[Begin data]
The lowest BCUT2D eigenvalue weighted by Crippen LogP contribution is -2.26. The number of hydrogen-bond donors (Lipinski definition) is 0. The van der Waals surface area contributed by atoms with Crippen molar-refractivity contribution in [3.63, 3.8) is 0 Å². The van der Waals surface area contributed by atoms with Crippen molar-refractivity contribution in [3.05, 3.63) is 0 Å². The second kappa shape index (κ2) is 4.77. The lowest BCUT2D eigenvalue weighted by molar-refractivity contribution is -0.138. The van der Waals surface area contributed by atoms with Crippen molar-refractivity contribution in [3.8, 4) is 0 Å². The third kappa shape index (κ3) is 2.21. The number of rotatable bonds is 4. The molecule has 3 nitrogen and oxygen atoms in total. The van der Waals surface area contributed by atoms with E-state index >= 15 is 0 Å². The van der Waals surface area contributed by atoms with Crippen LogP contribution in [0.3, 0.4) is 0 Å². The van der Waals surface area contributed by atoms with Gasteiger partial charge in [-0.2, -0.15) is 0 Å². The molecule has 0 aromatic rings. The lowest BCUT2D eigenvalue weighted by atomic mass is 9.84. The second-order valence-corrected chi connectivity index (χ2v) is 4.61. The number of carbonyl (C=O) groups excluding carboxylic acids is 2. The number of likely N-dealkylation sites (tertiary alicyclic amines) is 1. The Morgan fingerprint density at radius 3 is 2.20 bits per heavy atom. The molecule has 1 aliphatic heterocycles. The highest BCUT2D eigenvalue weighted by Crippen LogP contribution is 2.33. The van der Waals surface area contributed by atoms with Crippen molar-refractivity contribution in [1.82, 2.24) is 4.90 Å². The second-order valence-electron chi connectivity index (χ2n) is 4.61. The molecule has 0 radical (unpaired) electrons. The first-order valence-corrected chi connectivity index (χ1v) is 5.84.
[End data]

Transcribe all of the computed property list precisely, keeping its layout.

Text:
The lowest BCUT2D eigenvalue weighted by Crippen LogP contribution is -2.26. The number of hydrogen-bond donors (Lipinski definition) is 0. The van der Waals surface area contributed by atoms with Crippen molar-refractivity contribution in [3.63, 3.8) is 0 Å². The van der Waals surface area contributed by atoms with Crippen molar-refractivity contribution in [3.05, 3.63) is 0 Å². The second kappa shape index (κ2) is 4.77. The lowest BCUT2D eigenvalue weighted by molar-refractivity contribution is -0.138. The van der Waals surface area contributed by atoms with Crippen molar-refractivity contribution in [3.8, 4) is 0 Å². The third kappa shape index (κ3) is 2.21. The number of rotatable bonds is 4. The molecule has 3 nitrogen and oxygen atoms in total. The van der Waals surface area contributed by atoms with E-state index >= 15 is 0 Å². The van der Waals surface area contributed by atoms with Crippen LogP contribution in [0.3, 0.4) is 0 Å². The van der Waals surface area contributed by atoms with Gasteiger partial charge in [-0.2, -0.15) is 0 Å². The molecule has 0 aromatic rings. The lowest BCUT2D eigenvalue weighted by atomic mass is 9.84. The second-order valence-corrected chi connectivity index (χ2v) is 4.61. The number of carbonyl (C=O) groups excluding carboxylic acids is 2. The number of likely N-dealkylation sites (tertiary alicyclic amines) is 1. The Morgan fingerprint density at radius 3 is 2.20 bits per heavy atom. The molecule has 1 aliphatic heterocycles. The highest BCUT2D eigenvalue weighted by Crippen LogP contribution is 2.33. The van der Waals surface area contributed by atoms with Crippen molar-refractivity contribution in [1.82, 2.24) is 4.90 Å². The second-order valence-electron chi connectivity index (χ2n) is 4.61. The molecule has 0 radical (unpaired) electrons. The first-order valence-corrected chi connectivity index (χ1v) is 5.84.